WASHINGTON -- Rep. Mac Thornberry (R-TX), Chairman of the House Armed Services Committee, today filed a proposal to reform the National Security Council (NSC). In recent years, the NSC has been repeatedly criticized for micromanagement of America’s national security institutions. Many experts complain that the NSC has evolved from an advisory and coordinating body to an operational bureaucracy with no oversight or accountability.
Chairman Thornberry’s amendment to the National Defense Authorization Act (NDAA) would cap the size of the NSC at 100 people, a size adequate to coordinate policy and advise the President. Under the amendment, a President would also have the option to have a larger, more operational NSC with more than 100 staff, in which case the National Security Advisor would become subject to confirmation by the Senate. Estimates indicate that the NSC currently has 400 staff.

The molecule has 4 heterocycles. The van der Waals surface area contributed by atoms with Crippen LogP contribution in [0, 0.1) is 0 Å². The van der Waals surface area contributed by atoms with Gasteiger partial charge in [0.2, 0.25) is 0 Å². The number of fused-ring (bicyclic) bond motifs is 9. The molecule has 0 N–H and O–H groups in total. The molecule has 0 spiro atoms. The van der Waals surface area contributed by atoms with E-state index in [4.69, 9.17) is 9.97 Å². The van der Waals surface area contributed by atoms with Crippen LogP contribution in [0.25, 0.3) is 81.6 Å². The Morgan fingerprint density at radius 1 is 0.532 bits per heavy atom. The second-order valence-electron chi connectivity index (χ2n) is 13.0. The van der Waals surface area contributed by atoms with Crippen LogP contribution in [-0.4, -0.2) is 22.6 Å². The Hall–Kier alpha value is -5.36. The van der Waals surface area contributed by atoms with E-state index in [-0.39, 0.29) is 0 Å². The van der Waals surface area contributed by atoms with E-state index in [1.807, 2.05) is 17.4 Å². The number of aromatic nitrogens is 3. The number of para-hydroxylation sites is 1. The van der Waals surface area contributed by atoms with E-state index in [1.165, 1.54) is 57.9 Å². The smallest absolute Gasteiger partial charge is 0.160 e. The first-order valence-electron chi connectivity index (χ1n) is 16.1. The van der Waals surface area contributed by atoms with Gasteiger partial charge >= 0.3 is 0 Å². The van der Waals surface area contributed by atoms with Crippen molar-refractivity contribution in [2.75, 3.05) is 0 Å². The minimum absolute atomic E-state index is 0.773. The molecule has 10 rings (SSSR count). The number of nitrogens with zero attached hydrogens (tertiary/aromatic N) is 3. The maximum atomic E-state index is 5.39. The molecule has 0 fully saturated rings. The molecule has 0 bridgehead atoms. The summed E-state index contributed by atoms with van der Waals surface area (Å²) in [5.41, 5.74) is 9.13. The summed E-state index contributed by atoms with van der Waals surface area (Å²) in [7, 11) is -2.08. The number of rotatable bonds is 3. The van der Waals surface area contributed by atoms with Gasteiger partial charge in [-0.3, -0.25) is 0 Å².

In filing the amendment, Thornberry said:
“All of President Obama’s former Defense Secretaries have complained about micromanagement by the NSC. I have personally heard from troops on the frontlines who have received intimidating calls from junior White House staffers. The current NSC has grown so large that the White House cannot even give us a clear estimate of how many people actually work for it. Now we hear reports of NSC staffers running misinformation campaigns targeted at Congress and the press.
“I believe the traditional role filled by the NSC -- of coordinating policy and offering advice to the President -- is essential and should continue. History proves that 100 people are enough to get that job done. However, if the President wants an NSC modeled after the current one -- an NSC that makes operational decisions, builds misinformation campaigns, and absorbs most national security functions within the White House -- it will come with accountability and oversight from Congress.”